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Honduras: Trial of seven environmental rights defenders on charge of “forced displacement”

Captura de pantalla de 2021-05-26 13-23-40

The trial of environmental rights defenders Christopher Castillo, Jeffry Suazo, Michael Aguilar, Víctor Hernández, Patricia Godoy, María Valladares and Fernando Hernández was scheduled to start on 27 April 2021 before the Supreme Court in Barrio la Granja, Tegucigalpa. The environmental rights defenders have been under house arrest since they were forcibly detained on 29 March 2021. All seven are charged with “forced displacement”, which carries a possible sentence of three to nine years’ imprisonment.

Christopher Castillo, Jeffry Suazo, Michael Aguilar, Víctor Hernández, Patricia Godoy, María Valladares and Fernando Hernández are environmental defenders from the community of Loarque and members of Alternativa de Reivindicación Comunitaria y Ambientalista de Honduras (ARCAH), an organisation that defends the community’s natural resources and advocates against extractive projects in Honduras. Christopher Castillo is the General Coordinator of ARCAH. On 29 March 2021, the seven environmental rights defenders and other members of ARCAH were carrying out a peaceful demonstration outside the offices of the poultry company “El Cortijo” to protest the company’s activities which have polluted a local river, when they were violently detained and threatened by around 90 officers from the State security forces. The group of law enforcement officials was comprised of officers from the Honduran National Police, the “Tigres” Command, and members of the Police Investigation Directorate (DPI). The officers arrived at the site in two military tanks and five patrol cars, and did not present a dispersal order or arrest warrant. The officers confiscated the defenders’ mobile phones and searched through them, before taking them to the Police Directorate of Investigation (DPI) in Kennedy, Tegucigalpa. From there, the environmental rights defenders were then taken to the Metropolitan Prevention Unit (UMEP 1), where they were detained for more than 20 hours and charged with “forced displacement”. Christopher Castillo, Jeffry Suazo, Michael Aguilar, Víctor Hernández, Patricia Godoy, María Valladares and Fernando Hernández were released from UMEP 1 on 30 March 2021 and placed under house arrest until their trial.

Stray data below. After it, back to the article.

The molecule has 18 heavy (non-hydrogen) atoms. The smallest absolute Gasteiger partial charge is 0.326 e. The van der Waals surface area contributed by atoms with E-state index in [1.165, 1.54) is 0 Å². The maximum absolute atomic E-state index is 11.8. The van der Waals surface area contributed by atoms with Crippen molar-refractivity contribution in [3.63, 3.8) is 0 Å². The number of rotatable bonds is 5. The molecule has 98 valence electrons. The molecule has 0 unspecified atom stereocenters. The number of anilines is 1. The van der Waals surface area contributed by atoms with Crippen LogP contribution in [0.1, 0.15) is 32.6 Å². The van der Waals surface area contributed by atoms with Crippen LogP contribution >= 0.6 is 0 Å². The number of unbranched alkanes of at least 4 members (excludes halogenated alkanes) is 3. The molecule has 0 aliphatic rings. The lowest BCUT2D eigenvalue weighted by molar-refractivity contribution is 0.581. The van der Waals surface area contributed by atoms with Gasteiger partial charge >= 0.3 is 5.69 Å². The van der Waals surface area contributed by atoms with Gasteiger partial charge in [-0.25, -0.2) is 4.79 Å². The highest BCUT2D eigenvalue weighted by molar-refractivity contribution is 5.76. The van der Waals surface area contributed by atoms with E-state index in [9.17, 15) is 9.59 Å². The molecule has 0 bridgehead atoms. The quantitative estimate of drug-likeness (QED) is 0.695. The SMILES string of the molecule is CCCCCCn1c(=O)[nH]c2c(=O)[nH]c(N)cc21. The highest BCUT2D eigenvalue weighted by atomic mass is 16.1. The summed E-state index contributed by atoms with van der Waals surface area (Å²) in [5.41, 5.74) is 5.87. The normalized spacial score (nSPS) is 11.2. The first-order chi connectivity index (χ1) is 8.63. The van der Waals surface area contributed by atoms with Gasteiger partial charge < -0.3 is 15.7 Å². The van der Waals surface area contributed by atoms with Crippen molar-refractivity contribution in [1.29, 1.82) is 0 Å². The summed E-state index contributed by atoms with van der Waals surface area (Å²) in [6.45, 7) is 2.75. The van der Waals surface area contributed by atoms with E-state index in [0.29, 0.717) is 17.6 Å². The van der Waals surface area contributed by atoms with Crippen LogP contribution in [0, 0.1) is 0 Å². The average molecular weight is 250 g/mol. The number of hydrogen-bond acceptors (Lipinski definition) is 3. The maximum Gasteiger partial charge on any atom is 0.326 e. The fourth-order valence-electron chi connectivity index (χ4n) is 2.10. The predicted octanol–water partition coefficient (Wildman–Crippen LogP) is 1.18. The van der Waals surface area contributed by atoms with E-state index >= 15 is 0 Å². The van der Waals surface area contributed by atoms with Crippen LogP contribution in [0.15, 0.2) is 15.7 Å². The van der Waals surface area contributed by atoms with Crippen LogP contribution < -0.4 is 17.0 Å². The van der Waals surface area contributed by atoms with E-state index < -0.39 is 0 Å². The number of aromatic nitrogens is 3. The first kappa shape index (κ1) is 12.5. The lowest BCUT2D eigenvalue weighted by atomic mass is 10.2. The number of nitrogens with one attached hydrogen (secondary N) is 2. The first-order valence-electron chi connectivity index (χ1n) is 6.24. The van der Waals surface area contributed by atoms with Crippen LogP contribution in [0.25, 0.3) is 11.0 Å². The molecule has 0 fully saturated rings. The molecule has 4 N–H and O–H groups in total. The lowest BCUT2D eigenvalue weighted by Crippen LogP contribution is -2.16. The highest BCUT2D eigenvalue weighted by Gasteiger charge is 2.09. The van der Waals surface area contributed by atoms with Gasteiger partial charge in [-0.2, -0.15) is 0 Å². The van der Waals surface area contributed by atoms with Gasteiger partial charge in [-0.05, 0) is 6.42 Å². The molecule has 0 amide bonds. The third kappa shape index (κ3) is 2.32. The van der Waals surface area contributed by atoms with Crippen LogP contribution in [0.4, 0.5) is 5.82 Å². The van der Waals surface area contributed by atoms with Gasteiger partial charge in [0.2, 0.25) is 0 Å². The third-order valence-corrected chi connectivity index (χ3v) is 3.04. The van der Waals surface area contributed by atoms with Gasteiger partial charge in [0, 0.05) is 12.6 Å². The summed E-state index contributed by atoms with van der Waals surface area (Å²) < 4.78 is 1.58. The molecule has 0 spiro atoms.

Members of ARCAH have previously reported to the authorities threats and attacks against them in relation to their legitimate work in defence of natural resources and territory. Since January 2020, Christopher Castillo has been a beneficiary of Security Measures from the Protection Mechanism for Human Rights Defenders in Honduras, due to previous attempts on his life and repeated death threats he has received.

In recent months, partners observed a worrying increase in the use of the charge of forced displacement against human rights defenders in Honduras, particularly those defending the environment, and land and territory rights. In December 2020, human rights defender Víctor Vásquez from Movimiento Indígena Independiente Lenca de La Paz (Lenca Indi genous Movement of La Paz, Honduras (MILPAH) was indicted on fabricated charges of forced displacement and in March 2021, woman human rights defender Jennifer Solórzano member of Black Fraternal Organisation of Honduras (OFRANEH) was indicted with the same charge.

Honduras is ranked 151 in the RSF 2021 World Press Freedom Index. Ever since the coup d’état in 2009, the plight of the media has worsened steadily in the country, which continues to be one of the western hemisphere’s deadliest countries for journalists. Those working for opposition media or community media are often subjected to harassment, intimidation campaigns and death threats, and some are forced to flee abroad. The security forces, especially the military police and army, are responsible for most of the abuses and violence against the media. In this country racked by violence, organised crime and corruption, the impunity rate is among the highest in the region. Journalists are also often the targets of abusive judicial proceedings, and prison sentences for defamation are common, sometimes accompanied by bans on working as a journalist after release.